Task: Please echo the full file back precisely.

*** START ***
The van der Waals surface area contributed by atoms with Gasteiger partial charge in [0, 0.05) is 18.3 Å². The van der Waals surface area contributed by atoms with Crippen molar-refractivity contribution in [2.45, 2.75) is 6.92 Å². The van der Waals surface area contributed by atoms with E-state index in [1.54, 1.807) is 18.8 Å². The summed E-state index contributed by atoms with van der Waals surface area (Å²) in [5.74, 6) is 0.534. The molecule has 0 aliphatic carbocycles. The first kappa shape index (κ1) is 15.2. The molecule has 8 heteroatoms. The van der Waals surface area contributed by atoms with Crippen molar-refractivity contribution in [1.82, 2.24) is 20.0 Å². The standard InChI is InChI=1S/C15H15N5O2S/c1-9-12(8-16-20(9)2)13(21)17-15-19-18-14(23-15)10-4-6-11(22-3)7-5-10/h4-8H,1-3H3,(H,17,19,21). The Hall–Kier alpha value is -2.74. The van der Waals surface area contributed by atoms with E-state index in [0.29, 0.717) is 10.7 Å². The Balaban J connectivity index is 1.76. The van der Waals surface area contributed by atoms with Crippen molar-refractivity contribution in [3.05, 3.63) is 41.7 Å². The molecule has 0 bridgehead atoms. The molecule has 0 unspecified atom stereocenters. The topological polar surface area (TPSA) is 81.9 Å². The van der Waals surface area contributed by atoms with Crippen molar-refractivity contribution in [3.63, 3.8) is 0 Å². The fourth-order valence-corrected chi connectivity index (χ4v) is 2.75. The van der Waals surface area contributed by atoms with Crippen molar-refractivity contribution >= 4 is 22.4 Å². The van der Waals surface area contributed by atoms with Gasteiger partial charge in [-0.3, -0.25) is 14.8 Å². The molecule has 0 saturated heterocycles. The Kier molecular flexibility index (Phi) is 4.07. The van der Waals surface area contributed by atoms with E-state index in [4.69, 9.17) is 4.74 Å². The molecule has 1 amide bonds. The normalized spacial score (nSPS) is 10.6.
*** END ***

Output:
The van der Waals surface area contributed by atoms with Gasteiger partial charge in [0, 0.05) is 18.3 Å². The van der Waals surface area contributed by atoms with Crippen molar-refractivity contribution in [2.45, 2.75) is 6.92 Å². The van der Waals surface area contributed by atoms with E-state index in [1.54, 1.807) is 18.8 Å². The summed E-state index contributed by atoms with van der Waals surface area (Å²) in [5.74, 6) is 0.534. The molecule has 0 aliphatic carbocycles. The first kappa shape index (κ1) is 15.2. The molecule has 8 heteroatoms. The van der Waals surface area contributed by atoms with Crippen molar-refractivity contribution in [1.82, 2.24) is 20.0 Å². The standard InChI is InChI=1S/C15H15N5O2S/c1-9-12(8-16-20(9)2)13(21)17-15-19-18-14(23-15)10-4-6-11(22-3)7-5-10/h4-8H,1-3H3,(H,17,19,21). The Hall–Kier alpha value is -2.74. The van der Waals surface area contributed by atoms with E-state index in [0.29, 0.717) is 10.7 Å². The Balaban J connectivity index is 1.76. The van der Waals surface area contributed by atoms with Crippen molar-refractivity contribution in [3.05, 3.63) is 41.7 Å². The molecule has 0 bridgehead atoms. The molecule has 0 unspecified atom stereocenters. The topological polar surface area (TPSA) is 81.9 Å². The van der Waals surface area contributed by atoms with Crippen molar-refractivity contribution in [3.63, 3.8) is 0 Å². The fourth-order valence-corrected chi connectivity index (χ4v) is 2.75. The van der Waals surface area contributed by atoms with Crippen molar-refractivity contribution >= 4 is 22.4 Å². The van der Waals surface area contributed by atoms with Gasteiger partial charge in [-0.3, -0.25) is 14.8 Å². The molecule has 0 saturated heterocycles. The Kier molecular flexibility index (Phi) is 4.07. The van der Waals surface area contributed by atoms with E-state index in [4.69, 9.17) is 4.74 Å². The molecule has 1 amide bonds. The normalized spacial score (nSPS) is 10.6.